As I sat in the red limo, my mind wandered and a question cropped up “what would I save from my house if it was on fire”. This is excluding my family, of course as I refuse to contemplate anything but their safety – even in my hypothetical musings. I took a mental inventory of my possessions as I sat in the bus, but I could not find anything worth dashing into a burning house for. The answer was a big fat nothing. The objective is not to die for whatever object I considered worth saving, but maybe a mild cough from smoke inhalation at most.
When I failed to come up with an answer, I congratulated myself heartily as it seemed to me that I was not tied down by material things. Yes, I had reached a higher level of morality most humans had not dared and all that jazz. I popped the champagne and patted myself on the back. As this celebratory party was ongoing in my head, I must have looked a sight as I looked around the bus grinning from ear to ear and preening expecting everyone to applaud me. None was forthcoming. Did no one realise what had just happened?
In the silence after the celebration, I sat back with a smug smile on my face, but it was quickly wiped clean by another thought. Not having something special to make a quick dash into a burning house for might not be worth celebrating after all. Yes, I hear the rabble and the “what is this one talking about again?” Allow me to explain.
When you ask some people this question, they come up with such exotic responses like: my guitar pick from John Lennon, the hair from the Dalai Lama’s chin, a thread from President Buhari’s cap, the sole of Ghandi’s flip-flop and other responses that leave you with a mixture of bewilderment and envy. You know they have lived because the stories that usually follow these claims are fantastic. I did not have any such story anchored in anything. I felt like a loser and that is the truth.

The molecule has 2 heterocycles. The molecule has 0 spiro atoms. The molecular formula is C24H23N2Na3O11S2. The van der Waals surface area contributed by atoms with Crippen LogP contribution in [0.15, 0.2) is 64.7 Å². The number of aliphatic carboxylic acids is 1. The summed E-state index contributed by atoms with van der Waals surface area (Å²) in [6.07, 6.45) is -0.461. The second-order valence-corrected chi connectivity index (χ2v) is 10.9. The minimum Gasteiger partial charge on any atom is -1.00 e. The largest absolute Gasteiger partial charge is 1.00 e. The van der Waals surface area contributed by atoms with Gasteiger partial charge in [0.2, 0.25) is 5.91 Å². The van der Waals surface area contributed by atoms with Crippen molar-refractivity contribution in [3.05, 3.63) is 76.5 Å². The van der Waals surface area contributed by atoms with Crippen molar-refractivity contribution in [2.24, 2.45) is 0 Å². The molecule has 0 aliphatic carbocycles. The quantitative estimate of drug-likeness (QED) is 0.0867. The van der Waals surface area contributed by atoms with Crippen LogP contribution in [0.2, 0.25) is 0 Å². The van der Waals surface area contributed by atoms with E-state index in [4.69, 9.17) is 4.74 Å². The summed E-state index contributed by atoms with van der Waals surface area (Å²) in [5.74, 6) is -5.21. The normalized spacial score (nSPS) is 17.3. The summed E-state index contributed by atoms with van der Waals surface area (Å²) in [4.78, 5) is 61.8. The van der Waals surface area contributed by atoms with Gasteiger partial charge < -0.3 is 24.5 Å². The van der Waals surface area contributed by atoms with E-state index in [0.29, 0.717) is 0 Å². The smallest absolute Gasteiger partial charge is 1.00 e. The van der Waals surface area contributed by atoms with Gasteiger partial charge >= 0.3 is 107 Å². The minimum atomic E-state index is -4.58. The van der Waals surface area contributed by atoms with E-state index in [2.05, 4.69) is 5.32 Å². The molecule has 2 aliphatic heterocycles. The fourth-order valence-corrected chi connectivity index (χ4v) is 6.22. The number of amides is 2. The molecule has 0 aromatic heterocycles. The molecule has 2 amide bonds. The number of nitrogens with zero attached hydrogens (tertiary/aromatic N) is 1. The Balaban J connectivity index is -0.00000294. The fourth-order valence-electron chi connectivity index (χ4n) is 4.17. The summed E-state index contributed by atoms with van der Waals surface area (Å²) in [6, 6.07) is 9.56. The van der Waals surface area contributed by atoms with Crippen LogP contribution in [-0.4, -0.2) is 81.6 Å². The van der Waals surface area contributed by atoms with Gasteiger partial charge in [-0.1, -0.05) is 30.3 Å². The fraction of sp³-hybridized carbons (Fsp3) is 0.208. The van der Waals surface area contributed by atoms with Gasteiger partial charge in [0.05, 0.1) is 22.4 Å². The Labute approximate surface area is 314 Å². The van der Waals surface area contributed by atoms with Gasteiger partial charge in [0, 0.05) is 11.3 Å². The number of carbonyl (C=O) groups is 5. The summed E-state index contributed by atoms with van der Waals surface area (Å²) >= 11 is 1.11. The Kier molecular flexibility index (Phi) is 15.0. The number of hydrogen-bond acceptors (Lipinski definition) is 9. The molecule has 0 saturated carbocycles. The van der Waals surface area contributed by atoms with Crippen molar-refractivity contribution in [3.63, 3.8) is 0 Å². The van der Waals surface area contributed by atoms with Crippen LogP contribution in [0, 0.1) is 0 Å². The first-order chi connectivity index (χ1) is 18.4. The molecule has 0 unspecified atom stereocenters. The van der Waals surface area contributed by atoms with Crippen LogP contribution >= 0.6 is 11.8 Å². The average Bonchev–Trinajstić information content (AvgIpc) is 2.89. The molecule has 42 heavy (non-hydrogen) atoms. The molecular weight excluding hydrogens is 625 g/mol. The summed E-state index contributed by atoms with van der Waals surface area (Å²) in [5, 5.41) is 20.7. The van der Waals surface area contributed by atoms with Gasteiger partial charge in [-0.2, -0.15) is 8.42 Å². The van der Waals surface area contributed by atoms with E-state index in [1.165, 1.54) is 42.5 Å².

As soon as I got home, I asked my friend the same question and he could not come up with anything either. I felt immense relief, although I was quick to point out that he might be a loser with no exotic life experiences. He scoffed at that. He did not care and he was fine where he was… thank you very much.
Still, I wonder. This is not about materialism, although would it not be nice to be attached to something that you love above all reason. How else would you explain going into a burning house for an object? For some they are probably family heirlooms, and by extension the love you feel for your ancestors or family members is connected to this object. It could be your wedding photographs or DVD. I should point out that the necessity of running into a burning building to save photographs or DVDs has been rendered useless by technology.
I have realised that in my bid to search for my fantastic story or “super object” I missed the truth. I do not need to travel the world or be extraordinary in order to find pleasure, beauty and my fantastic story. It is all around me and the laugh lines on my face lend credence to this. So, what would I save from a burning house? Nothing. Everything worth saving would already be out. My family and I. My eyes have seen some of the most beautiful sights in the world (hello mirror *wink) my ears have heard the most incredible things. My legs have taken me places even in the face of my fears and misgivings; and when I am constrained physically, my thoughts make up for the inconvenience. I am my own treasure box.
What would you save from a burning house if you had the opportunity to go back and why?
Photo Credit: Dreamstime | Fernandes Borges Michel